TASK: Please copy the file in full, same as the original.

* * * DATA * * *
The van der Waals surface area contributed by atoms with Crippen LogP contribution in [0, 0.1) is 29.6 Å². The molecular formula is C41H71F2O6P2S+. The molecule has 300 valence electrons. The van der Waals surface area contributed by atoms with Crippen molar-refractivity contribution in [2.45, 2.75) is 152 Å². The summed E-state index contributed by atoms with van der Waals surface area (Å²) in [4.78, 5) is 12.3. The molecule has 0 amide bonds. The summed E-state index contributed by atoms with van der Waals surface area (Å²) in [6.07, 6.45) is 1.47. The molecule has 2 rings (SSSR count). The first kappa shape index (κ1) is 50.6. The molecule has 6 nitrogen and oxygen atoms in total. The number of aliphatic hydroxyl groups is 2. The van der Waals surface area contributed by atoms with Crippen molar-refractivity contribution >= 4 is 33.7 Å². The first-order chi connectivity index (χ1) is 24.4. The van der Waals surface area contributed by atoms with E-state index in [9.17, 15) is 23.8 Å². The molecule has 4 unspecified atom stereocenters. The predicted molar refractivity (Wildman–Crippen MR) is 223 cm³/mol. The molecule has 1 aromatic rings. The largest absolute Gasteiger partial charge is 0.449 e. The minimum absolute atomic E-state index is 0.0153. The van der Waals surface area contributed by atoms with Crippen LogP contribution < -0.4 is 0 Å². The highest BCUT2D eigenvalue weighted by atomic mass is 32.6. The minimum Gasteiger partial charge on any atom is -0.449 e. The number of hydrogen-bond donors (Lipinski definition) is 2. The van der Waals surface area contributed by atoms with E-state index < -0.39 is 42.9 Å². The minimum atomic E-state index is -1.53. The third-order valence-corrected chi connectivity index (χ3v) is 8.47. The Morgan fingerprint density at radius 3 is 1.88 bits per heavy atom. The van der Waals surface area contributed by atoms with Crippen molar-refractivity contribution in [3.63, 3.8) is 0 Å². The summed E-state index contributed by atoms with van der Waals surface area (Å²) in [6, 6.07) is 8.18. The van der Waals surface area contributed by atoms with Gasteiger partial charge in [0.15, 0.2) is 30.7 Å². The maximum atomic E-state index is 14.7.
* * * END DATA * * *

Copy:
The van der Waals surface area contributed by atoms with Crippen LogP contribution in [0, 0.1) is 29.6 Å². The molecular formula is C41H71F2O6P2S+. The molecule has 300 valence electrons. The van der Waals surface area contributed by atoms with Crippen molar-refractivity contribution in [2.45, 2.75) is 152 Å². The summed E-state index contributed by atoms with van der Waals surface area (Å²) in [4.78, 5) is 12.3. The molecule has 0 amide bonds. The summed E-state index contributed by atoms with van der Waals surface area (Å²) in [6.07, 6.45) is 1.47. The molecule has 2 rings (SSSR count). The first kappa shape index (κ1) is 50.6. The molecule has 6 nitrogen and oxygen atoms in total. The number of aliphatic hydroxyl groups is 2. The van der Waals surface area contributed by atoms with Crippen molar-refractivity contribution >= 4 is 33.7 Å². The first-order chi connectivity index (χ1) is 24.4. The van der Waals surface area contributed by atoms with E-state index in [9.17, 15) is 23.8 Å². The molecule has 4 unspecified atom stereocenters. The predicted molar refractivity (Wildman–Crippen MR) is 223 cm³/mol. The molecule has 1 aromatic rings. The largest absolute Gasteiger partial charge is 0.449 e. The minimum absolute atomic E-state index is 0.0153. The van der Waals surface area contributed by atoms with Crippen LogP contribution < -0.4 is 0 Å². The highest BCUT2D eigenvalue weighted by atomic mass is 32.6. The minimum Gasteiger partial charge on any atom is -0.449 e. The number of hydrogen-bond donors (Lipinski definition) is 2. The van der Waals surface area contributed by atoms with E-state index < -0.39 is 42.9 Å². The minimum atomic E-state index is -1.53. The third-order valence-corrected chi connectivity index (χ3v) is 8.47. The Morgan fingerprint density at radius 3 is 1.88 bits per heavy atom. The van der Waals surface area contributed by atoms with Crippen molar-refractivity contribution in [3.63, 3.8) is 0 Å². The summed E-state index contributed by atoms with van der Waals surface area (Å²) in [6, 6.07) is 8.18. The van der Waals surface area contributed by atoms with Gasteiger partial charge in [0.15, 0.2) is 30.7 Å². The maximum atomic E-state index is 14.7.